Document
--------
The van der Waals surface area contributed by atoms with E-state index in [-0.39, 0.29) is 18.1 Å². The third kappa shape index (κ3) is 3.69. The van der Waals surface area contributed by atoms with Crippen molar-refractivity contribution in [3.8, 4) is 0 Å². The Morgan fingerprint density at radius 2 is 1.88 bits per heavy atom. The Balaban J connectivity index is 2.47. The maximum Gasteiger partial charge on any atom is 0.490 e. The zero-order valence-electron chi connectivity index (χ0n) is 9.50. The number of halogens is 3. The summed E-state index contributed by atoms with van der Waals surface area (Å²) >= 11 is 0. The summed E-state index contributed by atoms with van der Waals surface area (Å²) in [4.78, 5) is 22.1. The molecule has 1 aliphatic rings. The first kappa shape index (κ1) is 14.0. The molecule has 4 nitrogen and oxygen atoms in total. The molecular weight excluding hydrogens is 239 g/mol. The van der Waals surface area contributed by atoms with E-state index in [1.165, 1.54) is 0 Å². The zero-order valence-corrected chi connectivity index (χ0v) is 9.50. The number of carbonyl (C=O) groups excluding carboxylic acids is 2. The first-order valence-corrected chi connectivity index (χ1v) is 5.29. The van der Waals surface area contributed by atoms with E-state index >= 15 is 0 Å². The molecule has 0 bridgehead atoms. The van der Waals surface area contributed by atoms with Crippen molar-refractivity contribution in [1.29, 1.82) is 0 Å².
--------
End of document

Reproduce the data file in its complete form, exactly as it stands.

The van der Waals surface area contributed by atoms with E-state index in [-0.39, 0.29) is 18.1 Å². The third kappa shape index (κ3) is 3.69. The van der Waals surface area contributed by atoms with Crippen molar-refractivity contribution in [3.8, 4) is 0 Å². The Morgan fingerprint density at radius 2 is 1.88 bits per heavy atom. The Balaban J connectivity index is 2.47. The maximum Gasteiger partial charge on any atom is 0.490 e. The zero-order valence-electron chi connectivity index (χ0n) is 9.50. The number of halogens is 3. The summed E-state index contributed by atoms with van der Waals surface area (Å²) >= 11 is 0. The summed E-state index contributed by atoms with van der Waals surface area (Å²) in [4.78, 5) is 22.1. The molecule has 1 aliphatic rings. The first kappa shape index (κ1) is 14.0. The molecule has 4 nitrogen and oxygen atoms in total. The molecular weight excluding hydrogens is 239 g/mol. The van der Waals surface area contributed by atoms with E-state index in [1.165, 1.54) is 0 Å². The zero-order valence-corrected chi connectivity index (χ0v) is 9.50. The number of carbonyl (C=O) groups excluding carboxylic acids is 2. The first-order valence-corrected chi connectivity index (χ1v) is 5.29. The van der Waals surface area contributed by atoms with E-state index >= 15 is 0 Å². The molecule has 0 bridgehead atoms. The van der Waals surface area contributed by atoms with Crippen molar-refractivity contribution in [1.29, 1.82) is 0 Å².